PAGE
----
Advice Column, Child, Parenting, Toddler

The Pursuit of Excellence, Not Perfection.

  • Parenting Hub
  • Category Advice Column, Child, Parenting, Toddler

We live in a society where doing your best is simply not good enough anymore. From work commitments, to social gatherings, school fees to rent. We are bombarded in every aspect by a consumerist society that just wants us to do more! Unfortunately it is having negative ramifications on our children. The children of today are being brought up with a perfectionist attitude and its becoming an epidemic.

Perfectionism is unachievable. It would be great if we could achieve all we set out to in life but unfortunately that is simply not the nature of the world. A perfectionist viewpoint is essentially setting us up for failure, so then what? You may ask.

We need to teach our children to pursue excellence. Perfectionism leads to a fear of failure and an irrational belief that everything has to always go our way. Excellence however is both rational and achievable. You are simply doing the best that you can. This paradigm shift thus serves to eradicate anxiety, fear and dread and rather encourages excitement and motivation.

The perfectionist will never be happy with her efforts which effects self esteem, self worth and confidence. One can never attain true happiness if they work from a fear based paradigm. However excellence on the other hand allows people to free up their creative mind and actually enjoy the process. Life is at the end of the day about the journey, and if you and your children are not going to enjoy it, then what’s the point?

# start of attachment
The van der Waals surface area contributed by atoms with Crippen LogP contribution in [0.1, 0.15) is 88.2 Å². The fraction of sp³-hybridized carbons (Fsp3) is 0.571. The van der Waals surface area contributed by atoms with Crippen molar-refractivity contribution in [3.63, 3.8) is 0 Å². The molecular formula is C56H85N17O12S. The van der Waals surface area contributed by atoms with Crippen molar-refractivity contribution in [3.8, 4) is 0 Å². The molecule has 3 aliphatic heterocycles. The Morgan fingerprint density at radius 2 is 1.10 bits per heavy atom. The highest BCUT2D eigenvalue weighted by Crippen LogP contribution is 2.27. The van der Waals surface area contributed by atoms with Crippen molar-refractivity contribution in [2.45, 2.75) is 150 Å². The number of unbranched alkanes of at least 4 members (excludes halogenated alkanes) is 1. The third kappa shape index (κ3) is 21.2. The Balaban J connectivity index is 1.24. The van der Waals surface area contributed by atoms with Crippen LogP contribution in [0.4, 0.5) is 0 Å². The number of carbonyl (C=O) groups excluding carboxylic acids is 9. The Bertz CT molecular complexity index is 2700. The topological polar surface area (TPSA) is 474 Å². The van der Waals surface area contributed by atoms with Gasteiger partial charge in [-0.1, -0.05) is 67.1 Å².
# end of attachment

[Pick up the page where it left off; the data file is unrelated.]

Try shifting your own mindset and that of your children. Here are a few examples to get you started…

  • A perfectionist is driven by fear of disappointment, yet in the pursuit of excellence we are inspired by passion
  • A perfectionist’s self esteem is based on external sources of accomplishment, whereas in the pursuit of excellence you have an intrinsic value and an internal positive locus of control
  • As a perfectionist you feel you must be strong and not show vulnerabilities, yet in the pursuit of excellence you can share doubts and vulnerabilities with others
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